Turning takes

A path is made by people walking on it; a path discovers itself by crossing with other paths.

Reader, I beg you will think this matter out for yourself, and then you can see — I wish I could — whether your independently formed opinion does not fall in with mine.

— Peirce, CP 4.540 (‘Prolegomena’, 1906)

Once a person has escaped the cage of his own opinions by entering into the quest for truth, even the internal monologue, the stream of consciousness expressed as a train of thought, can be a dialogue, or even a dialog (for the difference, see the obverse of this chapter). What counts is the sense of mission, the spirit of inquiry. The logic of this, as Peirce saw it, is that each thought is addressed by the self you are now to the self you will be momentarily: past self addresses future self through present semiosis, and the former future self proceeds to test the received idea. A philosophical writer like Peirce will typically test an idea in this way, sometimes for years, before she considers it worthy to launch into the great conversation for further testing.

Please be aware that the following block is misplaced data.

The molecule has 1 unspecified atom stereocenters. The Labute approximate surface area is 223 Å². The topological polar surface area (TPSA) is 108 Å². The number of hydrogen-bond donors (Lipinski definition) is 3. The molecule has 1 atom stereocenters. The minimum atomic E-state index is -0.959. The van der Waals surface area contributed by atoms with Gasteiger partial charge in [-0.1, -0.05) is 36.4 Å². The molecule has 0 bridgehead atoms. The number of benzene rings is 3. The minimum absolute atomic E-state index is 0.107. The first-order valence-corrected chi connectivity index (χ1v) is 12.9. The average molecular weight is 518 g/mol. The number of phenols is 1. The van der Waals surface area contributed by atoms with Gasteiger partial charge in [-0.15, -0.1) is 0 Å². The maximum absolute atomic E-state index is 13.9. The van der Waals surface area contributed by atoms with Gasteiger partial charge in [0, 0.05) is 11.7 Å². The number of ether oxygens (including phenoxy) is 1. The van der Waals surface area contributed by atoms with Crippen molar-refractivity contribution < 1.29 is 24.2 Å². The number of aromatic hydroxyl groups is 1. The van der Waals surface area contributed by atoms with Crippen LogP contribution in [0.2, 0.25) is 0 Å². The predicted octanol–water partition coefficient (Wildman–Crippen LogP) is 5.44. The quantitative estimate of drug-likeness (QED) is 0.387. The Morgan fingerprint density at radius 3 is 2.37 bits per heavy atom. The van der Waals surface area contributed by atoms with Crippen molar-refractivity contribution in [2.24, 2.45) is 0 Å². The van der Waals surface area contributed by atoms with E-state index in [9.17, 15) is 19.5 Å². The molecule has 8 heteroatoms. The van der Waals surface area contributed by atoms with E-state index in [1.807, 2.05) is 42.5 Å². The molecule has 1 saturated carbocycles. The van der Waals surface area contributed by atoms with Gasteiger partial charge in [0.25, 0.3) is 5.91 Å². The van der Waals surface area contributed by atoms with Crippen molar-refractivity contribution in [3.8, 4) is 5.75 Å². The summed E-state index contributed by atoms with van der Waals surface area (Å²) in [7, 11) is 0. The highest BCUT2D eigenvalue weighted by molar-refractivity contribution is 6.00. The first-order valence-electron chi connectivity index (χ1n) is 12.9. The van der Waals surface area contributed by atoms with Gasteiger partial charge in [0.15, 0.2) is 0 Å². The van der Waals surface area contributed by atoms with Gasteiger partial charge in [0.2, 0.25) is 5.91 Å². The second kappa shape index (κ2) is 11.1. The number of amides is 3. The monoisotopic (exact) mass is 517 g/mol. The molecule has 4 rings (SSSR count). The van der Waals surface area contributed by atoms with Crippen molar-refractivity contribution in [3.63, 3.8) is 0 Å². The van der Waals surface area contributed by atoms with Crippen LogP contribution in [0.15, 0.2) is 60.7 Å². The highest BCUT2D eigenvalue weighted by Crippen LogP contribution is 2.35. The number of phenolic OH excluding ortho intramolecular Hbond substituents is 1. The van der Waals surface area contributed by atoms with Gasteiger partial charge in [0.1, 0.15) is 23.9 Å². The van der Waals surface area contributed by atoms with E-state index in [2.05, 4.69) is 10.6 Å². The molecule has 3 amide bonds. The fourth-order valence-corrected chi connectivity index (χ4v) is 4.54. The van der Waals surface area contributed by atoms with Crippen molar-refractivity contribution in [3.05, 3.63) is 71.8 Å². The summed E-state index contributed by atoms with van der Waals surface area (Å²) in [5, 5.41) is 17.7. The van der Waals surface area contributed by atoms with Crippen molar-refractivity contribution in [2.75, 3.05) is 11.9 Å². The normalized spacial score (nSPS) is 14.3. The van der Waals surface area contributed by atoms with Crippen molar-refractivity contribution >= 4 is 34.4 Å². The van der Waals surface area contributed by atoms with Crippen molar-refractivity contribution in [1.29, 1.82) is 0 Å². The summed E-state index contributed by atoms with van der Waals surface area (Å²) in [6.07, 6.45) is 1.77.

The appearance of monologue, then, can be deceptive. The difference between an ordinary conversation and the reading of a text like this one is mostly a matter of medium (spoken, written, printed, electronic, etc.) and of time scale. The great conversation among authors is simply a macro-dialog, in which each partner can take years, or a lifetime, to consider and deliver his reply to what’s been said before. Since a partner does not have to wait her turn, and can reply to any number of prior texts all at once, this conversation is ‘wired’ in parallel rather than series – it’s a network rather than a train of thought. Even readers who never write are involved in this conversation, to the extent that their reading makes a difference in how they live their lives. True, the reader/author relationship is not symmetrical in ‘real time’ like the partnership in a face-to face conversation, because the text of a book does not change in response to the reader’s contribution – but the meaning certainly does. A book on the shelf means nothing at all. Don’t think that the meaning is all in the text, or all in your mind. The meaning is in the relationship, the intimate space, between you and me. Regardless of scale or medium, dialog is always talking through together.

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